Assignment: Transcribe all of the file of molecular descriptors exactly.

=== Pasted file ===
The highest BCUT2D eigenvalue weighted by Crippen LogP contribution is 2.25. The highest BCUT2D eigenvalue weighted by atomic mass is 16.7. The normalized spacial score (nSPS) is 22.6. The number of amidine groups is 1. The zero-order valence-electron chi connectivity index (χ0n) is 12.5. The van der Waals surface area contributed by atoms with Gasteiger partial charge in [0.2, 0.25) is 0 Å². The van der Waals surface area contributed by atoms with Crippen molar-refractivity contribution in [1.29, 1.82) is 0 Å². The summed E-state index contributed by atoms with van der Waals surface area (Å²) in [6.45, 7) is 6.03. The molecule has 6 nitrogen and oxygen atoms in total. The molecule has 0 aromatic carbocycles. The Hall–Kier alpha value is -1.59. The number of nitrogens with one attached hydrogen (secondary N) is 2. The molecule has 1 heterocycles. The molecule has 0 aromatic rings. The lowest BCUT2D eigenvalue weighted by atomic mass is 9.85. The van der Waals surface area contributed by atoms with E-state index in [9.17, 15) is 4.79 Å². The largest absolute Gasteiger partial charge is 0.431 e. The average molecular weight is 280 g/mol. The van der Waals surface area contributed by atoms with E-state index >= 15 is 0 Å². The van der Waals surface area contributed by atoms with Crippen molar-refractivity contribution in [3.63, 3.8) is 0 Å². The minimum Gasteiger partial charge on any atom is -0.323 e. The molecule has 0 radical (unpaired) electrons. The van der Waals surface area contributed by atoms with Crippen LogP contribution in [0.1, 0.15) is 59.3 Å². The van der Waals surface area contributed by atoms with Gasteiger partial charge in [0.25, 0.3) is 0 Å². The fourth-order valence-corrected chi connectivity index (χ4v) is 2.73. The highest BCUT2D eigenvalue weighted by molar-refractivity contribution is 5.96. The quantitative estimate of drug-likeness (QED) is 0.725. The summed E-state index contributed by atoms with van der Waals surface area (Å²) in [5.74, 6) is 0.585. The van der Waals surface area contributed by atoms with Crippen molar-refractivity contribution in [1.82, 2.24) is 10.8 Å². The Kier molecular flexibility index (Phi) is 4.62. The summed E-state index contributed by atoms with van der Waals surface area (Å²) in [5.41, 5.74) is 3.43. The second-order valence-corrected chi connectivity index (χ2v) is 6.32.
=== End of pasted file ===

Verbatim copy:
The highest BCUT2D eigenvalue weighted by Crippen LogP contribution is 2.25. The highest BCUT2D eigenvalue weighted by atomic mass is 16.7. The normalized spacial score (nSPS) is 22.6. The number of amidine groups is 1. The zero-order valence-electron chi connectivity index (χ0n) is 12.5. The van der Waals surface area contributed by atoms with Gasteiger partial charge in [0.2, 0.25) is 0 Å². The van der Waals surface area contributed by atoms with Crippen molar-refractivity contribution in [1.29, 1.82) is 0 Å². The summed E-state index contributed by atoms with van der Waals surface area (Å²) in [6.45, 7) is 6.03. The molecule has 6 nitrogen and oxygen atoms in total. The molecule has 0 aromatic carbocycles. The Hall–Kier alpha value is -1.59. The number of nitrogens with one attached hydrogen (secondary N) is 2. The molecule has 1 heterocycles. The molecule has 0 aromatic rings. The lowest BCUT2D eigenvalue weighted by atomic mass is 9.85. The van der Waals surface area contributed by atoms with E-state index in [9.17, 15) is 4.79 Å². The largest absolute Gasteiger partial charge is 0.431 e. The average molecular weight is 280 g/mol. The van der Waals surface area contributed by atoms with E-state index >= 15 is 0 Å². The van der Waals surface area contributed by atoms with Crippen molar-refractivity contribution in [3.63, 3.8) is 0 Å². The minimum Gasteiger partial charge on any atom is -0.323 e. The molecule has 0 radical (unpaired) electrons. The van der Waals surface area contributed by atoms with Crippen LogP contribution in [0.1, 0.15) is 59.3 Å². The van der Waals surface area contributed by atoms with Gasteiger partial charge in [0.25, 0.3) is 0 Å². The fourth-order valence-corrected chi connectivity index (χ4v) is 2.73. The highest BCUT2D eigenvalue weighted by molar-refractivity contribution is 5.96. The quantitative estimate of drug-likeness (QED) is 0.725. The summed E-state index contributed by atoms with van der Waals surface area (Å²) in [5.74, 6) is 0.585. The van der Waals surface area contributed by atoms with Crippen molar-refractivity contribution in [1.82, 2.24) is 10.8 Å². The Kier molecular flexibility index (Phi) is 4.62. The summed E-state index contributed by atoms with van der Waals surface area (Å²) in [5.41, 5.74) is 3.43. The second-order valence-corrected chi connectivity index (χ2v) is 6.32.